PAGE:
Normal Anatomy :: Anterior Hip Replacement :: Total Hip Replacement THR :: Revision Hip Replacement :: Hip Resurfacing :: Femoro Acetabular Impingement :: Hip Arthroscopy
Normal Anatomy of the Hip joint
How does the Hip joint work?
Find out more in this web based movie.
Anterior Hip Replacement
Anterior Hip Replacement is a minimally invasive, muscle sparing surgery using an alternative approach to traditional hip replacement surgery. Traditionally, the surgeon makes the hip incision laterally, on the side of the hip, or posteriorly, at the back of the hip. Both approaches involve cutting major muscles to access the hip joint. With the anterior approach, the incision is made in front of the hip enabling the surgeon to access the hip joint without cutting any muscles. A special operating table is used that facilitates various anatomical positions enabling the surgeon to replace the hip joint anteriorly.
Find out more about Anterior Hip Replacement with the following links.
Total Hip Replacement (THR)
Total Hip Replacement (THR) procedure replaces all or part of the hip joint with an artificial device (prosthesis) to eliminate pain and restore joint movement.
Find out more about Total Hip Replacement (THR) with the following links.
Revision Hip Replacement
This maybe because part or all of your previous hip replacement needs to be revised. This operation varies from very minor adjustments to massive operations replacing significant amounts of bone and hence is difficult to describe in full.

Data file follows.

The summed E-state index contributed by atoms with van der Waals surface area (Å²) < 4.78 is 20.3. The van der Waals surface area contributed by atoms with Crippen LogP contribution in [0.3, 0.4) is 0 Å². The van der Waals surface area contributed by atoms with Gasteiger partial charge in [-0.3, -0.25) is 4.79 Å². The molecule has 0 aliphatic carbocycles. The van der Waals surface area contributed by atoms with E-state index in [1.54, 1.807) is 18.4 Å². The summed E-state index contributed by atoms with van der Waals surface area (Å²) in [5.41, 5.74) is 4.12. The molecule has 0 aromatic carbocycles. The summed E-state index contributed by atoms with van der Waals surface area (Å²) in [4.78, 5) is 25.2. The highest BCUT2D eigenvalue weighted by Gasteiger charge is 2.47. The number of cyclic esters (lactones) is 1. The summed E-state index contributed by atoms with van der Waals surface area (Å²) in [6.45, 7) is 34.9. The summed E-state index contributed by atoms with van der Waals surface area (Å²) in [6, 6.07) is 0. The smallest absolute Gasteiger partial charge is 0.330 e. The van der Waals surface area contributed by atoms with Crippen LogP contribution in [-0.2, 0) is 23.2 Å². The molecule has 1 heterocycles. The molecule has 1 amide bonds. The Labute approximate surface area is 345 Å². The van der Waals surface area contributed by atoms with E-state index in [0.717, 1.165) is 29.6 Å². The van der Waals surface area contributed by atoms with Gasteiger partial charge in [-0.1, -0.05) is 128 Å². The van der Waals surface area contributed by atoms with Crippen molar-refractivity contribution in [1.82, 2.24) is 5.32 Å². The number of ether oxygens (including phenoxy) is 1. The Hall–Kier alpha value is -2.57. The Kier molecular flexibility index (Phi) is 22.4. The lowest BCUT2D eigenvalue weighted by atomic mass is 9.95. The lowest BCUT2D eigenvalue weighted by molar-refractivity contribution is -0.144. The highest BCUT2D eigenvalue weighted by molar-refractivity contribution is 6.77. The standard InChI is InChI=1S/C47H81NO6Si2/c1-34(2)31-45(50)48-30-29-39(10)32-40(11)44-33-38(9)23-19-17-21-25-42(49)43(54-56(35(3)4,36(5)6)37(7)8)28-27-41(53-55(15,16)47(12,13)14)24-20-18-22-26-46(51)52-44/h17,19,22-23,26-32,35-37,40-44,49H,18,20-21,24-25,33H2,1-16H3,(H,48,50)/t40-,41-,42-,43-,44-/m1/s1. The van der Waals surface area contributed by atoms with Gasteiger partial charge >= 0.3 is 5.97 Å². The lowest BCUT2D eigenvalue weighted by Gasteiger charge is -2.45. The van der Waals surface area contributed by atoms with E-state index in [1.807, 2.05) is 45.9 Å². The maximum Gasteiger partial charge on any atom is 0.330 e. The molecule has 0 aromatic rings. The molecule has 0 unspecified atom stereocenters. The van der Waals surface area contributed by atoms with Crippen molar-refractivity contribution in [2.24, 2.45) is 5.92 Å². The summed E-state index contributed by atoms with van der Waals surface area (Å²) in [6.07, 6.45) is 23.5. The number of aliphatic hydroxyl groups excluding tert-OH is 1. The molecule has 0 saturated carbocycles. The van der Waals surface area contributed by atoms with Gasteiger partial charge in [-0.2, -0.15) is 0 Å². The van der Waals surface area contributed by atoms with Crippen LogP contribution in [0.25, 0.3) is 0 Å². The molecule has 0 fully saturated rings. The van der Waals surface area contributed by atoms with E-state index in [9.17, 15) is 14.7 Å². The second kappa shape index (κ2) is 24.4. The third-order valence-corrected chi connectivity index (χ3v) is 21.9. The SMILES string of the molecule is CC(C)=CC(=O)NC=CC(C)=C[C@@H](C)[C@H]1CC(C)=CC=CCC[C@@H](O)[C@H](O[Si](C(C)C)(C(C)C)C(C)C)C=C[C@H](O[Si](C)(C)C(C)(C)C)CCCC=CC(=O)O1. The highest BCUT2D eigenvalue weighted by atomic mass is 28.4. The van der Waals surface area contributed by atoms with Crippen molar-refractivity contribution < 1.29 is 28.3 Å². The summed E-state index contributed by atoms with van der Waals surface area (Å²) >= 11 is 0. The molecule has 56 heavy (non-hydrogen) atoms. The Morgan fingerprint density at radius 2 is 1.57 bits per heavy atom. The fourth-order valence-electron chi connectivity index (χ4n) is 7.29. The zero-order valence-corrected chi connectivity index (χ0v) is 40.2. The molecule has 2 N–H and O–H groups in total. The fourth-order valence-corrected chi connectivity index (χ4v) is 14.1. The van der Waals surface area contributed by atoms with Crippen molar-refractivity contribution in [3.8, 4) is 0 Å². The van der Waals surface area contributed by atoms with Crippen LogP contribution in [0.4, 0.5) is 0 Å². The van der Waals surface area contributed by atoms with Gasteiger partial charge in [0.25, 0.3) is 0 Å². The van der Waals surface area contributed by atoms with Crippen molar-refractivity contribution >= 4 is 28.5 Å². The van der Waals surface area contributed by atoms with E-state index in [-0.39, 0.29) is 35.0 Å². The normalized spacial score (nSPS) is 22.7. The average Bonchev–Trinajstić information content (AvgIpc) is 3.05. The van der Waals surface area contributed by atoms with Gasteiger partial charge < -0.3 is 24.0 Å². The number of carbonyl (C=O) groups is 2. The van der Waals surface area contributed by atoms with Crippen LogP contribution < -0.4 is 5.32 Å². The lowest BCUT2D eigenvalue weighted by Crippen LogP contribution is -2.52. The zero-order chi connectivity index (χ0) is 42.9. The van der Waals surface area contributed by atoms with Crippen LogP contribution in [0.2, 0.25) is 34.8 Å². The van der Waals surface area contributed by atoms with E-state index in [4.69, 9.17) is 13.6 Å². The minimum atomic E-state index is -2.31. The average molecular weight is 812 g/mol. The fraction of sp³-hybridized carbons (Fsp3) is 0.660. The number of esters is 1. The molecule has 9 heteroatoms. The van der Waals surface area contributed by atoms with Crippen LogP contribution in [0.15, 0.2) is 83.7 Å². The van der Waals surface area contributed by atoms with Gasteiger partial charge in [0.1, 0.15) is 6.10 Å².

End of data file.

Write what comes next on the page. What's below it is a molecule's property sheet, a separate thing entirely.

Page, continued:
Find out more about Revision Hip Replacement with the following links.
Hip Resurfacing or bone conserving procedure replaces the acetabulum (hip socket) and resurfaces the femoral head. This means the femoral head has some or very little bone removed and replaced with the metal component. This spares the femoral canal. Find out more about Hip Resurfacing from the following options.
Find out more about Hip Resurfacing with the following links.
Femoro Acetabular Impingement FAI
Femoroacetabular Impingement FAI is a condition resulting from abnormal pressure and friction between the ball and socket of the hip joint resulting in pain and progressive hip dysfunction. This when left untreated leads to the development of secondary osteoarthritis of the hip.
Hip arthroscopy is a relatively new surgical technique that can be effectively employed to treat a variety of hip conditions.
Find out more about Hip Arthroscopy with the following link
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